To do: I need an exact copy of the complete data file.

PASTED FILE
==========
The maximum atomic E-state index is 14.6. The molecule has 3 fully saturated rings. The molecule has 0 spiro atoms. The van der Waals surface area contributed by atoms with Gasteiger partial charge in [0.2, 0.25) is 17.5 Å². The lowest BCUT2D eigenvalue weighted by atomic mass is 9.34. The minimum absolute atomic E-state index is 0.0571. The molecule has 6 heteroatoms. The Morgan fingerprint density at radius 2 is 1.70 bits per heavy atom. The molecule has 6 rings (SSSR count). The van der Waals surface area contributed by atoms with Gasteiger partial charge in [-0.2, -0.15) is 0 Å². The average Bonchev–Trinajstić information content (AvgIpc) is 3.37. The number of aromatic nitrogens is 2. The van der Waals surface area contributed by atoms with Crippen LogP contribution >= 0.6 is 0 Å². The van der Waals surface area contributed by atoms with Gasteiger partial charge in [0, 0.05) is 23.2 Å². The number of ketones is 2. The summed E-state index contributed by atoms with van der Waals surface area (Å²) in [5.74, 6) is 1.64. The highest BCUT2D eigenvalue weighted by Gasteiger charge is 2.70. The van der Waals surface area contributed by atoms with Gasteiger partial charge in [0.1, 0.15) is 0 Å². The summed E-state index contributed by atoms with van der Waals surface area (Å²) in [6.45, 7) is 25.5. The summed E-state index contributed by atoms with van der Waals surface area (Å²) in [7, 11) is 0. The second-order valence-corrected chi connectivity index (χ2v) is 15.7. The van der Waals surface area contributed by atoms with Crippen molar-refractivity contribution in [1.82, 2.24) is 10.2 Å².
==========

The maximum atomic E-state index is 14.6. The molecule has 3 fully saturated rings. The molecule has 0 spiro atoms. The van der Waals surface area contributed by atoms with Gasteiger partial charge in [0.2, 0.25) is 17.5 Å². The lowest BCUT2D eigenvalue weighted by atomic mass is 9.34. The minimum absolute atomic E-state index is 0.0571. The molecule has 6 heteroatoms. The Morgan fingerprint density at radius 2 is 1.70 bits per heavy atom. The molecule has 6 rings (SSSR count). The van der Waals surface area contributed by atoms with Gasteiger partial charge in [-0.2, -0.15) is 0 Å². The average Bonchev–Trinajstić information content (AvgIpc) is 3.37. The number of aromatic nitrogens is 2. The van der Waals surface area contributed by atoms with Crippen LogP contribution >= 0.6 is 0 Å². The van der Waals surface area contributed by atoms with Gasteiger partial charge in [0, 0.05) is 23.2 Å². The number of ketones is 2. The summed E-state index contributed by atoms with van der Waals surface area (Å²) in [5.74, 6) is 1.64. The highest BCUT2D eigenvalue weighted by Gasteiger charge is 2.70. The van der Waals surface area contributed by atoms with Gasteiger partial charge in [0.1, 0.15) is 0 Å². The summed E-state index contributed by atoms with van der Waals surface area (Å²) in [6.45, 7) is 25.5. The summed E-state index contributed by atoms with van der Waals surface area (Å²) in [7, 11) is 0. The second-order valence-corrected chi connectivity index (χ2v) is 15.7. The van der Waals surface area contributed by atoms with Crippen molar-refractivity contribution in [1.82, 2.24) is 10.2 Å².